LDP lead shrinks in run-up to December 16th election
The crucial Lower House elections set for a week from Sunday will set the tenor for Japan’s next year, and the opposition Liberal Democratic Party is struggling to hang on to its lead against the incumbent Democratic Party of Japan.
The latest polls still have former Prime Minister Shinzo Abe and his LDP ahead, and in line to sweep the largest number of seats in the powerful Lower House. That would give him the right to form a new government in concert with the LDP’s long-time New Komeito ally. What is potentially troubling for the LDP is that the lead is dwindling, which could let Prime Minister Yoshihiko Noda’s DPJ have a little more influence than before. “I thought the LDP and New Komeito together would scrape by with a majority,” says the executive director of the Asian Forum Japan think tank, Katsuhiko Nakamura. “Now I wonder.”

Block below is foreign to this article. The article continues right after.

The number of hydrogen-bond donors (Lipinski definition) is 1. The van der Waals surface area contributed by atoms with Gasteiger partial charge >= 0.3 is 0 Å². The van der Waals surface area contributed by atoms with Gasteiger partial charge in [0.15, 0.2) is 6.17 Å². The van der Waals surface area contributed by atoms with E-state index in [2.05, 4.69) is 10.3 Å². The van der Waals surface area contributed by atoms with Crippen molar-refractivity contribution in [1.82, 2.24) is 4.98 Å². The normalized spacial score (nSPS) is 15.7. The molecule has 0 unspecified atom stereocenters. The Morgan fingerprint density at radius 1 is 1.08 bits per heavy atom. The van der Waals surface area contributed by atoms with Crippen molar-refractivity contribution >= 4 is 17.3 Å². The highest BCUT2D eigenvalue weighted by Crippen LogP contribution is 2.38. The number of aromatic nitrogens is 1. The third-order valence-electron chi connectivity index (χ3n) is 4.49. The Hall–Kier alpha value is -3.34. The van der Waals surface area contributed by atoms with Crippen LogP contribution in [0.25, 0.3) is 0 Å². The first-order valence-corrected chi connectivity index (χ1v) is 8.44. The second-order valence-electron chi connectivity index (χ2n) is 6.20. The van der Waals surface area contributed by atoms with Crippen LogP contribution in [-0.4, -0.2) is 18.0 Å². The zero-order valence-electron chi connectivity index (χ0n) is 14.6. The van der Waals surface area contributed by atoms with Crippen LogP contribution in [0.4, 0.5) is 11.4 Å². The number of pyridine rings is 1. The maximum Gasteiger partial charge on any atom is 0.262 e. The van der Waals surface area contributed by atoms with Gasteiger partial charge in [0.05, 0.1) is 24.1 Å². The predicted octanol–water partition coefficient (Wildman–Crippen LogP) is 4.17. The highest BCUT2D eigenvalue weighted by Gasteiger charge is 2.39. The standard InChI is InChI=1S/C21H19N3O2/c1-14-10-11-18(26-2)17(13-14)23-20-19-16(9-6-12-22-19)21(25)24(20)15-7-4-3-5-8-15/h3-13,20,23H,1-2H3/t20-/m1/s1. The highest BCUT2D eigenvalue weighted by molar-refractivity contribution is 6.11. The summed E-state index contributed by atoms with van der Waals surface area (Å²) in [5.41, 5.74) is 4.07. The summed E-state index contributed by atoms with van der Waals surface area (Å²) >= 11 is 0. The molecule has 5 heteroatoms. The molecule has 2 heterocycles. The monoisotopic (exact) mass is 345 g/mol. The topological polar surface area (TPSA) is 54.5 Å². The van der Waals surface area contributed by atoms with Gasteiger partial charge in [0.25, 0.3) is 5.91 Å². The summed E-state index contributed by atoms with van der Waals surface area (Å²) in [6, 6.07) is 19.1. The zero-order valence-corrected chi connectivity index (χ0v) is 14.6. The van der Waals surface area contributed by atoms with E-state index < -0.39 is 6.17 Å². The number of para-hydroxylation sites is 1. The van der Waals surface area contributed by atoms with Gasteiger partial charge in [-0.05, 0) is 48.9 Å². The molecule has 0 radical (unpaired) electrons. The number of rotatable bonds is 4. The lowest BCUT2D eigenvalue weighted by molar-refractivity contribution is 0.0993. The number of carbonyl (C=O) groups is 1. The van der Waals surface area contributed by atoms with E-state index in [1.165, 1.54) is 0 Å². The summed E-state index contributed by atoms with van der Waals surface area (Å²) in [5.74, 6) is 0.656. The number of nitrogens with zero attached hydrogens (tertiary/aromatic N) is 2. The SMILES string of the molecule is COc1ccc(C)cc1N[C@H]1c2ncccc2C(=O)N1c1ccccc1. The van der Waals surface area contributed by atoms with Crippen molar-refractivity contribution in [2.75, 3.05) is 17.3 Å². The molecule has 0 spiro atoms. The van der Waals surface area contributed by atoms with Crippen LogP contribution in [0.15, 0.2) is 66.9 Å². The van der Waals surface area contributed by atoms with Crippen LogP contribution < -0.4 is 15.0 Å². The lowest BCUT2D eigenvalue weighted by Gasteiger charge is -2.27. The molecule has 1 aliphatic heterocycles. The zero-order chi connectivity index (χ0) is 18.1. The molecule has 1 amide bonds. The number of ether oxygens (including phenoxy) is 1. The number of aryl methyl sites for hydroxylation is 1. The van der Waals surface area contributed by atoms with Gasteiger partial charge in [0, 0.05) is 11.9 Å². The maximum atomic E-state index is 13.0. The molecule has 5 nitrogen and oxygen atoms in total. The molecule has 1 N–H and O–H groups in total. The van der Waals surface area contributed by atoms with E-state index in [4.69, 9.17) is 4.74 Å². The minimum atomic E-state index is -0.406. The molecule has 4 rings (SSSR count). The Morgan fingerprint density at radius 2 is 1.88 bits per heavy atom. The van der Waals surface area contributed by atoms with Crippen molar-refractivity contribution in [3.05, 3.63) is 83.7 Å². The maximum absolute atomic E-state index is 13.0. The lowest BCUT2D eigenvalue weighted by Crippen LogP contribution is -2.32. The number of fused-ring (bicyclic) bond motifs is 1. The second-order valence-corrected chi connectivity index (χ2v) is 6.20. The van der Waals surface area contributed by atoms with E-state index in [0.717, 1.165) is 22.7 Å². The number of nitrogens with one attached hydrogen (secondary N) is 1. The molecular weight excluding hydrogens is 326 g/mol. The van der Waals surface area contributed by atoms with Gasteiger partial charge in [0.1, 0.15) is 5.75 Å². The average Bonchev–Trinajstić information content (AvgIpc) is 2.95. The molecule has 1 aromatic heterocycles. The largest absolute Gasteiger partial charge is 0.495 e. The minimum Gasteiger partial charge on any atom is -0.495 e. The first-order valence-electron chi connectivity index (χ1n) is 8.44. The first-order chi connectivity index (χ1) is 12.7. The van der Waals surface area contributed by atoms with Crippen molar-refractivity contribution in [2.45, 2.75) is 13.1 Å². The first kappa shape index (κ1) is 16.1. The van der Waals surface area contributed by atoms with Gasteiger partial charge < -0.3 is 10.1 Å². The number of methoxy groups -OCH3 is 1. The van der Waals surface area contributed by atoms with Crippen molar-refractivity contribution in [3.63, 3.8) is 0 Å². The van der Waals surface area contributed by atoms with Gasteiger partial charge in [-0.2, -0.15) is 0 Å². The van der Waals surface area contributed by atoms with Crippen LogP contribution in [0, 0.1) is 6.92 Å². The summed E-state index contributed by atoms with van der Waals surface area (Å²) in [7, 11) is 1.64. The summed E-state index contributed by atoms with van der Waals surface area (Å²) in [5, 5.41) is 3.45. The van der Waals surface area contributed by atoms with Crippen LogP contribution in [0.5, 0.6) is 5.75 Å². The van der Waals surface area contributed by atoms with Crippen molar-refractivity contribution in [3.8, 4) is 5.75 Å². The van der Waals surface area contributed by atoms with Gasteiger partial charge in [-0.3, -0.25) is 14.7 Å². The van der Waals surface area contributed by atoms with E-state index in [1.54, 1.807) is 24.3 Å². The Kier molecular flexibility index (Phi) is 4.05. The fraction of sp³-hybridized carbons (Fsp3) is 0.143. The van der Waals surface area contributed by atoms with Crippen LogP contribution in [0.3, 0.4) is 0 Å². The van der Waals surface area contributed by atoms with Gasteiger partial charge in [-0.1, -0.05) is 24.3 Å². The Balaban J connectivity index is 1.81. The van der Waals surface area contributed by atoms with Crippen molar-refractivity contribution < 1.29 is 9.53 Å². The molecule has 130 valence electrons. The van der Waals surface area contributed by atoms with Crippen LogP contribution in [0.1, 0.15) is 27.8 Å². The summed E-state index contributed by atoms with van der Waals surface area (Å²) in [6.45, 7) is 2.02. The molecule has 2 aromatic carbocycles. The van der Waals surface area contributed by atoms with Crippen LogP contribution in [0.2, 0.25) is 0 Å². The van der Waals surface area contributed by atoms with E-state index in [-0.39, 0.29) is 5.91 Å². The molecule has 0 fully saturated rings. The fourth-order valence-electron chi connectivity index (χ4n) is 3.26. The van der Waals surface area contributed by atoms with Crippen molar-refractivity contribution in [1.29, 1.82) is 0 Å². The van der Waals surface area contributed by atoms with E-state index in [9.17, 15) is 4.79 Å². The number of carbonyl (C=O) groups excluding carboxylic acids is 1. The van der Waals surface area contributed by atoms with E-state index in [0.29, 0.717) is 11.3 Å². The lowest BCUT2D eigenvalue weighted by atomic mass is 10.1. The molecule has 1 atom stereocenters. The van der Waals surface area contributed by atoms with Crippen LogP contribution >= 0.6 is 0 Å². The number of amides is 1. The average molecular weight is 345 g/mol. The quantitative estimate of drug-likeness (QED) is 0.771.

The latest polls show 20% of voters plan to vote for the LDP, down 3% points from last month. The DPJ could pick up 15%, up two percentage points, while the right-leaning Japan Restoration remains unchanged with an expected 9% of the votes. “This is going to be a tough election,” says Noda. “but I see a trend emergency where the LDP is slipping a little and the DPJ is gaining somewhat. In the election campaign, I’m determined to do my utmost and fight to the bitter end.”
Few political observers think it likely Noda and his allies could alter the ultimate result of Abe sweeping to power, but they’re predicting Abe will have a rough road ahead. Abe’s hawkish stance on security issues will make his coalition and consensus-building more difficult. Abe will have to forge a solid alliance since no party will have a majority in the Diet’s Upper House, which is gearing up for elections next July.